Mathematics and Writing

Your child is keeping a notebook "journal" in mathematics class. The practice of keeping journals helps children learn mathematics and is one way that CGI classrooms differ from many traditional mathematics classrooms.

Children keep track of their thinking about problems in their notebooks. A peek at children's mathematical journals reveals that children use drawings, numerals, words, and other symbols they have picked up or invented as ways to express their ideas. Below is an example of how a second grader solved the problem:

Shamika had 8 toy cars. Her friends gave her 5 more toy cars for her birthday. How many toy cars did she have then?

Notice that Laura directly models the action in this problem, first by drawing 8 toy cars. then by drawing 5 more toy cars, and then by joining the two set (8 and 5) to find the answer.

There are several good reasons to have children keep notebooks or journals in math. For one, making notes is one way to make their thinking visible. This helps children reflect about their understanding of mathematics and it also provides a window to their thinking for teachers and parents. Looking at a child's journal is one way that teachers and parents can assess how children are understanding math. Making notes helps children reflect upon how and why they got an answer, not just that they found an answer.

By writing or drawing out the logical sequence of solving a problem, children come to understand the process of getting an answer - which is more important in the long run than just getting the answer. So, teachers like to look at these journals to see children's solutions and examine their progress. For example, in this journal entry Jay has solved the problem 85 + 56. It is evident that Jay understands how numbers can be broken into tens and ones and recombined to formulate answers.

Many children who have not built up this understanding of base ten concepts do not then understand methods involving carrying and borrowing.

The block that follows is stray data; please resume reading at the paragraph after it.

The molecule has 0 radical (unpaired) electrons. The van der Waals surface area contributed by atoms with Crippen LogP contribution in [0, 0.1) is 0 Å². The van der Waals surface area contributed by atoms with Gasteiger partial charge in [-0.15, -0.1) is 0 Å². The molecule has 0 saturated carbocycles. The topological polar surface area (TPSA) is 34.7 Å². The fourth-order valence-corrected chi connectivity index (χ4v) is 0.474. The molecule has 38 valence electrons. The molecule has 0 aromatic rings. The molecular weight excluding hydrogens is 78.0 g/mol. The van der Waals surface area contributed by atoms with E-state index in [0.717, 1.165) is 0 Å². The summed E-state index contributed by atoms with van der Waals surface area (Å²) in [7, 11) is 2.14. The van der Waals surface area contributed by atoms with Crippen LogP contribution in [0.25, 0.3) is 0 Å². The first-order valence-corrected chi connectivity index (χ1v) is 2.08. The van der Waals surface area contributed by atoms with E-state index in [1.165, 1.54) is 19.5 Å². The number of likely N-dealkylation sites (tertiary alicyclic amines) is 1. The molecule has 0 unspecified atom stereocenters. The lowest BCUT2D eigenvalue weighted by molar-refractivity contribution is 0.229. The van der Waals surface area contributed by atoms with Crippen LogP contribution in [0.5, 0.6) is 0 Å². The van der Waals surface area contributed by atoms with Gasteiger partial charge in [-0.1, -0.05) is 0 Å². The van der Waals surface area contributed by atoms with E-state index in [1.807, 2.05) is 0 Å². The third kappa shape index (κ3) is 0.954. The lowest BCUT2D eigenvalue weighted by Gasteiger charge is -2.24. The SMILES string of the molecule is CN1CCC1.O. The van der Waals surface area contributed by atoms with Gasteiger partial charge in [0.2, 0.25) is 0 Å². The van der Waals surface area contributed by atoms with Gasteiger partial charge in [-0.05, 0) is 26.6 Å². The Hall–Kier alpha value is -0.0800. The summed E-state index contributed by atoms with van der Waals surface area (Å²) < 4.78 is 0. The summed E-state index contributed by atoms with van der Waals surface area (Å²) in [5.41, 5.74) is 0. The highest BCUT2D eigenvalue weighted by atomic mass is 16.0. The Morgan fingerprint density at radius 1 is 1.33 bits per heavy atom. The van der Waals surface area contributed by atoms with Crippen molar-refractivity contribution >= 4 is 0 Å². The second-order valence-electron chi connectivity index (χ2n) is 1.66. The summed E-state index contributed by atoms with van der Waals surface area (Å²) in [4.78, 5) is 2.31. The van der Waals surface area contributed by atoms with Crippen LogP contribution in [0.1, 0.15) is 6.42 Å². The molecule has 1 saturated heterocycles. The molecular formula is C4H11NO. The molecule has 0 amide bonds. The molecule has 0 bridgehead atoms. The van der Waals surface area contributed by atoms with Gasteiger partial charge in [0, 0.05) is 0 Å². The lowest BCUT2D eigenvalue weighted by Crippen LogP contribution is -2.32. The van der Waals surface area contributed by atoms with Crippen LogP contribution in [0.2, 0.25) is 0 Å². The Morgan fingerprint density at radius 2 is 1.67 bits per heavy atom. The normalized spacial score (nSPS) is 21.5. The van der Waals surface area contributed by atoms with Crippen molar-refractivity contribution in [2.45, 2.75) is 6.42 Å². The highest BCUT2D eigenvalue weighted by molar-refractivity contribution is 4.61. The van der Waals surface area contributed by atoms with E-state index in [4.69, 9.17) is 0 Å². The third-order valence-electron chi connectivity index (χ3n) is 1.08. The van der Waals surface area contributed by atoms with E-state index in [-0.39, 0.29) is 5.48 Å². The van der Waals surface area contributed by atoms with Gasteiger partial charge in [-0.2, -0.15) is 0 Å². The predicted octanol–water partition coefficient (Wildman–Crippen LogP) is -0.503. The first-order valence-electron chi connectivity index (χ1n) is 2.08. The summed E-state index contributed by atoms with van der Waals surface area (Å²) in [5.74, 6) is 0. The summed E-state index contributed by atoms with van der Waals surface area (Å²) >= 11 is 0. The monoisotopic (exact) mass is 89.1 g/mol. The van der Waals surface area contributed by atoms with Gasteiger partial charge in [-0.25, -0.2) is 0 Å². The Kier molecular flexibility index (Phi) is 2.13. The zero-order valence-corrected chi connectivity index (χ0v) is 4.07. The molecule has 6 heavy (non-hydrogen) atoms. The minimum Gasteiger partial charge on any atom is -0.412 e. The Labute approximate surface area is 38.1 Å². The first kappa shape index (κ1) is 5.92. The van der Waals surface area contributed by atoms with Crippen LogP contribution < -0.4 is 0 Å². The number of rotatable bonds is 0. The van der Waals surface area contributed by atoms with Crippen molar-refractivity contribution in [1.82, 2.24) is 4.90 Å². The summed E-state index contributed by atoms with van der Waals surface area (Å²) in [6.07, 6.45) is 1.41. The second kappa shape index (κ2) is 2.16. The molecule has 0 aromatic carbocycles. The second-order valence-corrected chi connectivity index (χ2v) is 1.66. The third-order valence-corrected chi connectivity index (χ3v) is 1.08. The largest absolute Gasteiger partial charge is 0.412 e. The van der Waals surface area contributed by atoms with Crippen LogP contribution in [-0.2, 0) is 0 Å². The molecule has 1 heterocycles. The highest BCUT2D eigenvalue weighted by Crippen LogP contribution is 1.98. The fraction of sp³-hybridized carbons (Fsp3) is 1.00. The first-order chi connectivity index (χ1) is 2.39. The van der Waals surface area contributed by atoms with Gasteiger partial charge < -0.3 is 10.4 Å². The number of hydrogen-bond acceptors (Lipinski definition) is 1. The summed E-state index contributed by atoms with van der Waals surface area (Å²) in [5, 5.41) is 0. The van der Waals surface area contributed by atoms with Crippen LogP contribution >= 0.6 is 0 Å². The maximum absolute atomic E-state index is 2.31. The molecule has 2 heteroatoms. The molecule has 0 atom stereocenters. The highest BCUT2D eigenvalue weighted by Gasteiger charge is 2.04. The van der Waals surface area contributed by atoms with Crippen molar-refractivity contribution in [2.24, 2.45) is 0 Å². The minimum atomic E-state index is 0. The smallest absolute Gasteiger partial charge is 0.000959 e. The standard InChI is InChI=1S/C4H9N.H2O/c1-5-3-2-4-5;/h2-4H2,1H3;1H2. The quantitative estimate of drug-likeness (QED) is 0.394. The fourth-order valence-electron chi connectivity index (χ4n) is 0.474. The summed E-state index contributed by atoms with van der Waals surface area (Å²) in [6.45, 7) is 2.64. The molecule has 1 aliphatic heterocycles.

Another reason that making notes is important to learning mathematics is that the process of communicating promotes thinking. In deciding what to write children must select and organize their essential ideas about a problem and its solution. In formulating what to put on paper children must consider and choose the most important parts of their thoughts. Here a first-grade child organizes her thoughts about triangles and generates examples consistant with her ideas.

Expressing ideas on paper also serves other purposes. It lessens the details a child must keep in their memory about a problem. Once the ideas are on paper a child can look at the markings (words, picture, numbers) and think more about the problem. Through reasoning with and about these markings, a child is learning to think with symbols - a skill critical to success in mathematics and science.

Writing and drawing also encourages invention. The use of mathematics to invent new ways of looking at problems or to support new discoveries is basic to computer science, engineering, architecture, design, and scientific research. By introducing invention as a part of mathematics in the elementary grades, children are getting used to thinking of math as a creative thinking tool instead of as a rote skill.